According to him, the commission will then present the department’s report as part of its petition to the SA Law Reform Commission (SALRC) for amendments to the legislation to ensure consent is properly obtained, such as counselling prior to consent, the timing of consent and other compulsory information that must be provided.
The commission also made recommendations to both the SA Nursing Council (SANC) as the statutory body for nurses, and the Health Professions Council of SA (HPCSA) to investigate the professional conduct and behaviour of the implicated health care practitioners.
HPCSA spokesperson Priscilla Sekhonyana only responded to Spotlight’s questions saying the matter “is currently under investigation”. The SANC did not respond by time of publication.
Why implementing recommendations is important
TB/HIV Care spokesperson Alison Best explains how policies and legislation sanctioning non-consensual treatments including sterilisations violate the right to physical and mental integrity and may constitute torture and ill-treatment.
“Discrimination against people living with HIV by healthcare workers is particularly damaging. It negates the work done by thousands of other healthcare workers to make health services non-judgemental and accessible to people living with HIV so that it is easy to access the life-saving care that they need and that will help curb new HIV infections,” says Best.
“It also negates the work of healthcare workers who support HIV positive and HIV negative mothers to give birth to healthy babies, or otherwise support their sexual and reproductive health needs. For these reasons, and most importantly, because it violates the rights of people living with HIV, discrimination within the health system and by health workers against people living with HIV is unacceptable,” adds Best.
The way forward
Mandla Shabangu, provincial secretary of the nurses’ union Denosa in KZN, says the recommendations in the report relating to nurses’ conduct and ethical behaviour will need a “thorough, fair process”.
“There is no evidence that any of the nurses implicated in the report acted unethically. In cases of medical procedures, such as sterilisations, a medical doctor would have to be in charge. Nurses simply follow instructions and assist the doctors. The circumstances of the cases reported in the report will have to be thoroughly investigated because the nurses implicated might have been carrying out instructions with good intentions. We have [received no] reports from the regulator board (SANC) to further clarify if there is any evidence that nurses are involved in any misconduct. We do however condemn the alleged cases and encourage that justice be served accordingly.”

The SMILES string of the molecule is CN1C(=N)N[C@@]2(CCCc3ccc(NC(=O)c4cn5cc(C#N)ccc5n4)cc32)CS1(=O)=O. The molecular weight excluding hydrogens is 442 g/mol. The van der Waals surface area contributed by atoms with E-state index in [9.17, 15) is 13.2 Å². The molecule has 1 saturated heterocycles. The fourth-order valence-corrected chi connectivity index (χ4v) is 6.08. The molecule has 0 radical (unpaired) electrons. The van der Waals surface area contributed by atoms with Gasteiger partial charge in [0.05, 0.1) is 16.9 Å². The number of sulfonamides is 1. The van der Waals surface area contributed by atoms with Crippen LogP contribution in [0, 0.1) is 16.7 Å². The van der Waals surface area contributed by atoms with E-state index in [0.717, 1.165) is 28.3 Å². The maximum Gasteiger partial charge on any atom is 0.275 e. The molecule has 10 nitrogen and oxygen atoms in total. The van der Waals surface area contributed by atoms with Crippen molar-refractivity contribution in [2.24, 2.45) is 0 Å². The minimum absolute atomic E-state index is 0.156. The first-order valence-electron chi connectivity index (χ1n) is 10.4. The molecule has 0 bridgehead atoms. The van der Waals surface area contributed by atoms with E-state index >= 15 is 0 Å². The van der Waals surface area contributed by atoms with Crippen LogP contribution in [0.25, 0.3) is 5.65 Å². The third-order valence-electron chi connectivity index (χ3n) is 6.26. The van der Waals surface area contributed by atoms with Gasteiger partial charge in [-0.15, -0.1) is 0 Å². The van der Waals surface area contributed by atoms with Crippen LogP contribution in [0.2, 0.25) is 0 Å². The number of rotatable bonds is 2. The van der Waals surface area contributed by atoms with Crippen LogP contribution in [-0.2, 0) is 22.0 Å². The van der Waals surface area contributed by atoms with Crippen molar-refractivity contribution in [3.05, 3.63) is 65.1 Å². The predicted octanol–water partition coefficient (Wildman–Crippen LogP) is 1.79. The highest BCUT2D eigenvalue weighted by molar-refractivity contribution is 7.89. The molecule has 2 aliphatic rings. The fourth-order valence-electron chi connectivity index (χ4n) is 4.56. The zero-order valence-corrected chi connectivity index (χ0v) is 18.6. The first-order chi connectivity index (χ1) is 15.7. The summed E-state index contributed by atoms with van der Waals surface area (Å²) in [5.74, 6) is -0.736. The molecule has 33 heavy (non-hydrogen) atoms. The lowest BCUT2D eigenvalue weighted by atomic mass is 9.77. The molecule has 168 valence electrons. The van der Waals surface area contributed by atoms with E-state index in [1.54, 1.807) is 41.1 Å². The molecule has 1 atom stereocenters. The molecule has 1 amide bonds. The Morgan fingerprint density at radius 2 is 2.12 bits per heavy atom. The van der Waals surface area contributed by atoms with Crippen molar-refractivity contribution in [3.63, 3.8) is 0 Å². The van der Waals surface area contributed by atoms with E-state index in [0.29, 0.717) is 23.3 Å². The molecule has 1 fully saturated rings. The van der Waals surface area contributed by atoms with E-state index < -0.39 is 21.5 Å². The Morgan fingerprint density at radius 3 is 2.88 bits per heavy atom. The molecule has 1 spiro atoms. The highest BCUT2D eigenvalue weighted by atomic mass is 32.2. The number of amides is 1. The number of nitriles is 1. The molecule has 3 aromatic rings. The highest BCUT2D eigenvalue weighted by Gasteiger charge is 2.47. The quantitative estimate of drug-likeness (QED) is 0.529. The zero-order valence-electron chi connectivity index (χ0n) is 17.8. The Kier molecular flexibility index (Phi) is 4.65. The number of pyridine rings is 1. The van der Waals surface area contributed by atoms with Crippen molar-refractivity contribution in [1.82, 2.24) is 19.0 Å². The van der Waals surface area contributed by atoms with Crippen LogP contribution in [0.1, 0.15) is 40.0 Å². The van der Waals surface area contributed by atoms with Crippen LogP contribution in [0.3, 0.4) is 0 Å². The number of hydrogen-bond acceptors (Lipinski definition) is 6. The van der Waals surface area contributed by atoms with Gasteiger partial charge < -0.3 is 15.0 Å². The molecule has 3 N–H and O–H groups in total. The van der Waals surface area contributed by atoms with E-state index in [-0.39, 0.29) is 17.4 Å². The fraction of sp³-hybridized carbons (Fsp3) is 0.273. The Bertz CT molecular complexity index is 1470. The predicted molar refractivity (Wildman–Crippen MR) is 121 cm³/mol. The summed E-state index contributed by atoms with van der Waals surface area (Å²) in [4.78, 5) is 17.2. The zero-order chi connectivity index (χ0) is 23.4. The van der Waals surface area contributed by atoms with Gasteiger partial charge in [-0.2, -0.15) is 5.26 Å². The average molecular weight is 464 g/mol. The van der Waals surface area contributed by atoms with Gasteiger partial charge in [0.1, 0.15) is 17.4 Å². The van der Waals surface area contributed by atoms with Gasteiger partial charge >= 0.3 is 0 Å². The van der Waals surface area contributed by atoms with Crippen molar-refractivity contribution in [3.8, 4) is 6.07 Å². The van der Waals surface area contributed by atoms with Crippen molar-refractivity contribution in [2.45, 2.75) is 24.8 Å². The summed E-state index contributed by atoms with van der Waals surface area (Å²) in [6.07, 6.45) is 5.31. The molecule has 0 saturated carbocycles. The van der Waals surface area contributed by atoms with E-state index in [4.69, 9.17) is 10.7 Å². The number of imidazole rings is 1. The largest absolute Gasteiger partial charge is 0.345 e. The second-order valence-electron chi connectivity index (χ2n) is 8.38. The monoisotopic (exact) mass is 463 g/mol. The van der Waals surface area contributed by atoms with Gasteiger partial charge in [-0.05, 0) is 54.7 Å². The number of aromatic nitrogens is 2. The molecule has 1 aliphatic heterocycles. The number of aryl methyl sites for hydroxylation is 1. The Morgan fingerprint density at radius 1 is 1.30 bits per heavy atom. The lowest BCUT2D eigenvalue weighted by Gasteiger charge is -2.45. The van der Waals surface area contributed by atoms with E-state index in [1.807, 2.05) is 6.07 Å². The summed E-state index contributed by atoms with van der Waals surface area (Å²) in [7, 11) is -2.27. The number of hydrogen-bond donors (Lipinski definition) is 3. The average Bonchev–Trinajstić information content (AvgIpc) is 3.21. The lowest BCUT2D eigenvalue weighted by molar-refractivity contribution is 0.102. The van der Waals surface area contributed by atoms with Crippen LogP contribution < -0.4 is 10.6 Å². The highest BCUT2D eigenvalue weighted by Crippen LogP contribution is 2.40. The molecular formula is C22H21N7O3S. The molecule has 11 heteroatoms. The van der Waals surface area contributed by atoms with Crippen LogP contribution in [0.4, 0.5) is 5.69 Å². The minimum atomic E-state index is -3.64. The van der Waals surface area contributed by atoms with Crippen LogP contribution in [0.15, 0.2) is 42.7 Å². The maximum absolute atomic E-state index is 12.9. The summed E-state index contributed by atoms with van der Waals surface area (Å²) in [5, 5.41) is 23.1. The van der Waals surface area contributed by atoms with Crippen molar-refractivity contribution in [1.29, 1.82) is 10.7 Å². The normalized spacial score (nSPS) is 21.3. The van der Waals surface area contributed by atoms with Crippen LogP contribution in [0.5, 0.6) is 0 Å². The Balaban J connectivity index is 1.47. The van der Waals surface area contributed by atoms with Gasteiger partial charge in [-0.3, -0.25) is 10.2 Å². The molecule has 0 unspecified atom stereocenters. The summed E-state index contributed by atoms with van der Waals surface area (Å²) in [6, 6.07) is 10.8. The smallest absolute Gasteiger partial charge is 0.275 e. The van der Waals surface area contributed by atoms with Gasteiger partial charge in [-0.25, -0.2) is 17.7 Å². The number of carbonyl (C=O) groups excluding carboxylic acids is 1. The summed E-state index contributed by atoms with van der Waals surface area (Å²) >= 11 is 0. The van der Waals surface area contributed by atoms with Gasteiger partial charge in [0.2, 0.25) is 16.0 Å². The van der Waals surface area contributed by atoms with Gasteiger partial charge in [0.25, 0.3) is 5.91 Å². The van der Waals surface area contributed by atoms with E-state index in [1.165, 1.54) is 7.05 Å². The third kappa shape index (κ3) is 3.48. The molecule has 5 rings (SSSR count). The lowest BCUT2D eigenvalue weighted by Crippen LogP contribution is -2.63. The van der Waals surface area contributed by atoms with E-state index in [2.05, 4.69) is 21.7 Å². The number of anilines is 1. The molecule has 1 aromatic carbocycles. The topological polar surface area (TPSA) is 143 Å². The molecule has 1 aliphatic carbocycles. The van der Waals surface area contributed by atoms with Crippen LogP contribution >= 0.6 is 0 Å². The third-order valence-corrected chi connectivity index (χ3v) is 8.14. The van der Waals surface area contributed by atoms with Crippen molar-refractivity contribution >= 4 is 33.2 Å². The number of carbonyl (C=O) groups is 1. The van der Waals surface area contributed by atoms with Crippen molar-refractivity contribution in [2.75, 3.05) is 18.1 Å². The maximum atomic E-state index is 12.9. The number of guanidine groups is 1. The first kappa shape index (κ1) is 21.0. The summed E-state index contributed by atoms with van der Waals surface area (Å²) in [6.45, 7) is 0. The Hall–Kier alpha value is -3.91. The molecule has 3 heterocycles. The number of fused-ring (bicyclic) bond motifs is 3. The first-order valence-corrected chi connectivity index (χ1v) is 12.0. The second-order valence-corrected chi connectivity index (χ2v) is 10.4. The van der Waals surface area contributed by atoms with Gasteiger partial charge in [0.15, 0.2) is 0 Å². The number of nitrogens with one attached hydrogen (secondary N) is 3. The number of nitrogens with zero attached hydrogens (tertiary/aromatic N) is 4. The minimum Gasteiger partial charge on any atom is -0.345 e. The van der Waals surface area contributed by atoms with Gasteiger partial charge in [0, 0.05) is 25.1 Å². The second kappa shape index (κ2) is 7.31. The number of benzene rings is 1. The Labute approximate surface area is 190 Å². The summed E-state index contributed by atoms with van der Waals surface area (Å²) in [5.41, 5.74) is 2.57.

When Spotlight approached the commission for comment last week, spokesperson Javu Baloyi said the commission “is satisfied with the progress of investigation”.
“We’ve submitted all the evidence and support for the investigation. Now the onus is [on] the department of health to implement the recommendations, but we are confident we will have answers in due time.”
Despite MPs this week insisting on timeframes for the implementation process, none were given. The department, however, undertook to give updates of any significant progress to the committee.
When Spotlight put the department’s new plans to Nomkhosi, she said: “Although the progress is slow, I am hopeful that one day our voices and those that have died without justice will not have died in vain. We feel severely punished for having a disease we did not ask for.”
But not everyone is happy with the progress.
Promise Mthembu, co-founder of Her Rights Initiative, the organisation that lodged the complaints with the commission, says the recommendations and implementation have them concerned.
“The department of health is playing delay tactics and they are not taking us seriously because it has been 12 years since we have been advocating for justice to prevail. Some of our sisters have died in this struggle, but we will not stop. It’s been nine months since the report was released, yet the department has dragged their feet and taken us from pillar to post with no concrete sign of justice,” Mthembu said. “We are not happy with the response presented to Parliament. It undermines us.”
*Nomkhosi is not her real name.
*This article was produced by Spotlight – health journalism in the public interest.